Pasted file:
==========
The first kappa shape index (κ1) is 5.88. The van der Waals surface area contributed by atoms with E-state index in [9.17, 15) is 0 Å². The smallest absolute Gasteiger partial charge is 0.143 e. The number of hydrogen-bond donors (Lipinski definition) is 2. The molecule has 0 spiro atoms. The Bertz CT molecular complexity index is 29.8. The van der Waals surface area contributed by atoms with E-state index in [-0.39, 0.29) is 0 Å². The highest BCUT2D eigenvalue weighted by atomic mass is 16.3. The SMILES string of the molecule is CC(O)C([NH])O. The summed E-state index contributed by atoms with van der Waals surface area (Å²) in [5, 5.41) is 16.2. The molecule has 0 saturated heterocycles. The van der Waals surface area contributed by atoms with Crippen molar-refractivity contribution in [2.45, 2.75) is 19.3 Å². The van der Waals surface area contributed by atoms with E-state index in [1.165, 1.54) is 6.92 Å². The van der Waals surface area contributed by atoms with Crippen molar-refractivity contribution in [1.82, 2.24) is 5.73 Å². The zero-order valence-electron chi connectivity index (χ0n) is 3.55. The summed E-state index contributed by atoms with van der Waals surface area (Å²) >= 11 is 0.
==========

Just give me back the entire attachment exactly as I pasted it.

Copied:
The first kappa shape index (κ1) is 5.88. The van der Waals surface area contributed by atoms with E-state index in [9.17, 15) is 0 Å². The smallest absolute Gasteiger partial charge is 0.143 e. The number of hydrogen-bond donors (Lipinski definition) is 2. The molecule has 0 spiro atoms. The Bertz CT molecular complexity index is 29.8. The van der Waals surface area contributed by atoms with E-state index in [-0.39, 0.29) is 0 Å². The highest BCUT2D eigenvalue weighted by atomic mass is 16.3. The SMILES string of the molecule is CC(O)C([NH])O. The summed E-state index contributed by atoms with van der Waals surface area (Å²) in [5, 5.41) is 16.2. The molecule has 0 saturated heterocycles. The van der Waals surface area contributed by atoms with Crippen molar-refractivity contribution in [2.45, 2.75) is 19.3 Å². The van der Waals surface area contributed by atoms with E-state index in [1.165, 1.54) is 6.92 Å². The van der Waals surface area contributed by atoms with Crippen molar-refractivity contribution in [1.82, 2.24) is 5.73 Å². The zero-order valence-electron chi connectivity index (χ0n) is 3.55. The summed E-state index contributed by atoms with van der Waals surface area (Å²) >= 11 is 0.